What’s the difference between ‘affect’ and ‘effect’?

In IELTS, using vocabulary precisely is very important for getting a high score in lexical rescource. Affect and effect are often used incorrectly even by native speakers!

Lets look at the difference between these and how can they be used in a sentence accurately.

They are not exactly synonyms, they are homophones, which means they sound the same but are spelt differently. There are some exceptions when affect can be used as a verb or effect used as a noun, but generally speaking these are the rules below:

Affect is a verb   –   Effect is a noun

Read moreWhat’s the difference between ‘affect’ and ‘effect’?

Learning New Vocabulary

Tips and points to consider for learning new vocabulary in IELTS.

I often get asked about the best way to learn new words that can be used in IELTS essays or the speaking section. I have not given any word lists on my website because I believe that vocabulary building is your responsibility, it is something that you will have to work on over a period of time.

One of the worst things you could ever do when studying IELTS is to just memorise lists of words and then randomly put those words into your writing, the same goes for speaking.

Read moreLearning New Vocabulary

IELTS Writing: Keeping it simple

Being concise and keeping it simple.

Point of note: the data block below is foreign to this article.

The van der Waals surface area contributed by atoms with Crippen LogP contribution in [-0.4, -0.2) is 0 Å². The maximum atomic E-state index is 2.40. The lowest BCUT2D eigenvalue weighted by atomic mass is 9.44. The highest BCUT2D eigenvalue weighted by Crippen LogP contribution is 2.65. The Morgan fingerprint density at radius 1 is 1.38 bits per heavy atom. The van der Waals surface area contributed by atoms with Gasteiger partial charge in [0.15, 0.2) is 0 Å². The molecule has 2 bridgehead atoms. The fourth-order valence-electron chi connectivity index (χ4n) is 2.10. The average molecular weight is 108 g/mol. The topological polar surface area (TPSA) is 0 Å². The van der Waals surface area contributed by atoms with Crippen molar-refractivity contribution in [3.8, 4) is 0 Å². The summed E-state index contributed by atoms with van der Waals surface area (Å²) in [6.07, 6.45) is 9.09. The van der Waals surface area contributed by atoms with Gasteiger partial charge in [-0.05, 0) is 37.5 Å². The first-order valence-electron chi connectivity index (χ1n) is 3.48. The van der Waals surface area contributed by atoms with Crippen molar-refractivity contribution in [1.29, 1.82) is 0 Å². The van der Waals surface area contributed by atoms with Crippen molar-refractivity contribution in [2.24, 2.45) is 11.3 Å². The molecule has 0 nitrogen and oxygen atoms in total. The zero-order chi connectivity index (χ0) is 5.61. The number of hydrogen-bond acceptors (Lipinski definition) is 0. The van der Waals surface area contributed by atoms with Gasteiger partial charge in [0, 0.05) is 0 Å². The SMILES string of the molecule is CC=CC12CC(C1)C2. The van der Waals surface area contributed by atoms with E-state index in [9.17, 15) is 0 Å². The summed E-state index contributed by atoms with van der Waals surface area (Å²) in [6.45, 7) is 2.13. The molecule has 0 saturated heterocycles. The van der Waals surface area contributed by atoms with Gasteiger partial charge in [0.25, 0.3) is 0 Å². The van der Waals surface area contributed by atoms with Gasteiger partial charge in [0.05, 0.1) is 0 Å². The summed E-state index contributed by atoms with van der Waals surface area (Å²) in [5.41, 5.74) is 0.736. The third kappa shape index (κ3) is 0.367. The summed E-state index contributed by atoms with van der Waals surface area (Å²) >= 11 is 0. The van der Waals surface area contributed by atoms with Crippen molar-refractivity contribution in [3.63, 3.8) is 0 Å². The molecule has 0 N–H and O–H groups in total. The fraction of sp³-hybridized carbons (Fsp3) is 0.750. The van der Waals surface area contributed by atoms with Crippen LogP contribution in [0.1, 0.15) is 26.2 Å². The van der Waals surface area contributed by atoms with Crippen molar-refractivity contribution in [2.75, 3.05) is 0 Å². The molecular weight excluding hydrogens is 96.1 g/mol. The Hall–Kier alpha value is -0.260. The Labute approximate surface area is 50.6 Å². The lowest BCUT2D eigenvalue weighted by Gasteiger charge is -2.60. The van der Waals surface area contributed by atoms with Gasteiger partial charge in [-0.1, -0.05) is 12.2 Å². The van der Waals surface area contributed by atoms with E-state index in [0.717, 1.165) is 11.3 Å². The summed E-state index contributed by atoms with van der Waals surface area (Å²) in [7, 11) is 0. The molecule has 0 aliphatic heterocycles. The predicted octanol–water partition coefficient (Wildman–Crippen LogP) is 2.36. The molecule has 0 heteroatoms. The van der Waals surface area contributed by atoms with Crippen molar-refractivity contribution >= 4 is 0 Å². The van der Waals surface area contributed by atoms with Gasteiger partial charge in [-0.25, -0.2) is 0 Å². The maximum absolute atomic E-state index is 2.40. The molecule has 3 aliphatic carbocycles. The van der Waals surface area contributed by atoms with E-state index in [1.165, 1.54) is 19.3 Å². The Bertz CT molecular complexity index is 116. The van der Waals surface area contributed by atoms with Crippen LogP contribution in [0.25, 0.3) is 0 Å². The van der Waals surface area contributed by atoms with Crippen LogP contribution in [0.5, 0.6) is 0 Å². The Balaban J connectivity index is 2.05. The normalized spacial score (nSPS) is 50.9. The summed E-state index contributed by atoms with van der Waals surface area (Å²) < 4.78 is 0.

If someone asked me for my advice about the the best way to approach the IELTS essay tasks, I would say keep it simple and concise. I correct a lot of IELTS essays but the one thing that stands out is that so many IELTS students are trying too hard to use  ‘complex sentences’ and completely miss the point and end up using ‘complicated sentences’ that the reader would have trouble understanding.

Read moreIELTS Writing: Keeping it simple

Personal Pronouns in IELTS Essays

Can you use personal pronouns in IELTS Essays?

This is a question I have been asked a few times and there is some confusion even among IELTS teachers about this. The quick answer is that it is fine to use personal pronouns in IELTS essays. There is nothing in the marking criteria that says you should not use them either. As long as they are kept to a minimum that is ok.

Read morePersonal Pronouns in IELTS Essays

Using Collocations in IELTS

IELTS collocationsLearning collocations are highly recommended.

Some of the most important vocabulary needed for IELTS writing are collocations. These are essential for a higher score. Basically, collocations are 2 or 3 words that commonly go together and sound just right to a native speaker. For some tips on building your vocabulary take a look at this blog post here. If you do not know how to use collocations then they will sound or look ‘wrong’ to a native speaker .